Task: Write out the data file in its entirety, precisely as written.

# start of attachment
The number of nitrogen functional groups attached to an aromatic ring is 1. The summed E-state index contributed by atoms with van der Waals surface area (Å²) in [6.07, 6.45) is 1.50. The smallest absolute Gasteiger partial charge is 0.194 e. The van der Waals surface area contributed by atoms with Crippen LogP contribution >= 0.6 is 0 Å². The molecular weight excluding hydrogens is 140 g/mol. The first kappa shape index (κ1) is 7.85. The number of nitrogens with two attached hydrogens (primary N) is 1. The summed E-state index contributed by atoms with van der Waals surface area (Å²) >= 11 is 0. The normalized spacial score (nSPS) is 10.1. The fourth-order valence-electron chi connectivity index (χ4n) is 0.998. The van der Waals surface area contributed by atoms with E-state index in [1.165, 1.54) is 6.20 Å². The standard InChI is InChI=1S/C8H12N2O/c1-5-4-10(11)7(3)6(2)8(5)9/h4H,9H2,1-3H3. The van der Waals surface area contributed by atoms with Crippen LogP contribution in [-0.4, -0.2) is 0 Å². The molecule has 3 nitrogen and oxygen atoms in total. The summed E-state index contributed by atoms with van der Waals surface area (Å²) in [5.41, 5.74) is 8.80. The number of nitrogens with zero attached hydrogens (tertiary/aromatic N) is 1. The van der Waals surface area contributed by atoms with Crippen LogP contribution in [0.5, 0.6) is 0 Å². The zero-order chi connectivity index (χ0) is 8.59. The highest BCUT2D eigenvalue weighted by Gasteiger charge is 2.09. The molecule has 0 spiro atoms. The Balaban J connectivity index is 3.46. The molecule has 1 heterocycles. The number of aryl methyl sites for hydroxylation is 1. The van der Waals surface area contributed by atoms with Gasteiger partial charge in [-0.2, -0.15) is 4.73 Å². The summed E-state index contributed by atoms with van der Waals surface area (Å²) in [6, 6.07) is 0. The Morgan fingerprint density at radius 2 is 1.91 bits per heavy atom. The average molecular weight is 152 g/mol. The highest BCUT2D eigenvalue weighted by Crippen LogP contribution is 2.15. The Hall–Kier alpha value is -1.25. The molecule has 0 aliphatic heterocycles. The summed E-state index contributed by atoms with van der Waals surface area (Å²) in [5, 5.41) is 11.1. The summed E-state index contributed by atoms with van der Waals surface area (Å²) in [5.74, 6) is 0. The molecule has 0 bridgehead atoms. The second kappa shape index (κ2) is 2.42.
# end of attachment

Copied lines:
The number of nitrogen functional groups attached to an aromatic ring is 1. The summed E-state index contributed by atoms with van der Waals surface area (Å²) in [6.07, 6.45) is 1.50. The smallest absolute Gasteiger partial charge is 0.194 e. The van der Waals surface area contributed by atoms with Crippen LogP contribution >= 0.6 is 0 Å². The molecular weight excluding hydrogens is 140 g/mol. The first kappa shape index (κ1) is 7.85. The number of nitrogens with two attached hydrogens (primary N) is 1. The summed E-state index contributed by atoms with van der Waals surface area (Å²) >= 11 is 0. The normalized spacial score (nSPS) is 10.1. The fourth-order valence-electron chi connectivity index (χ4n) is 0.998. The van der Waals surface area contributed by atoms with E-state index in [1.165, 1.54) is 6.20 Å². The standard InChI is InChI=1S/C8H12N2O/c1-5-4-10(11)7(3)6(2)8(5)9/h4H,9H2,1-3H3. The van der Waals surface area contributed by atoms with Crippen LogP contribution in [-0.4, -0.2) is 0 Å². The molecule has 3 nitrogen and oxygen atoms in total. The summed E-state index contributed by atoms with van der Waals surface area (Å²) in [5.41, 5.74) is 8.80. The number of nitrogens with zero attached hydrogens (tertiary/aromatic N) is 1. The van der Waals surface area contributed by atoms with Crippen LogP contribution in [0.5, 0.6) is 0 Å². The zero-order chi connectivity index (χ0) is 8.59. The highest BCUT2D eigenvalue weighted by Gasteiger charge is 2.09. The molecule has 0 spiro atoms. The Balaban J connectivity index is 3.46. The molecule has 1 heterocycles. The number of aryl methyl sites for hydroxylation is 1. The van der Waals surface area contributed by atoms with Gasteiger partial charge in [-0.2, -0.15) is 4.73 Å². The summed E-state index contributed by atoms with van der Waals surface area (Å²) in [6, 6.07) is 0. The Morgan fingerprint density at radius 2 is 1.91 bits per heavy atom. The average molecular weight is 152 g/mol. The highest BCUT2D eigenvalue weighted by Crippen LogP contribution is 2.15. The Hall–Kier alpha value is -1.25. The molecule has 0 aliphatic heterocycles. The summed E-state index contributed by atoms with van der Waals surface area (Å²) in [5, 5.41) is 11.1. The summed E-state index contributed by atoms with van der Waals surface area (Å²) in [5.74, 6) is 0. The molecule has 0 bridgehead atoms. The second kappa shape index (κ2) is 2.42.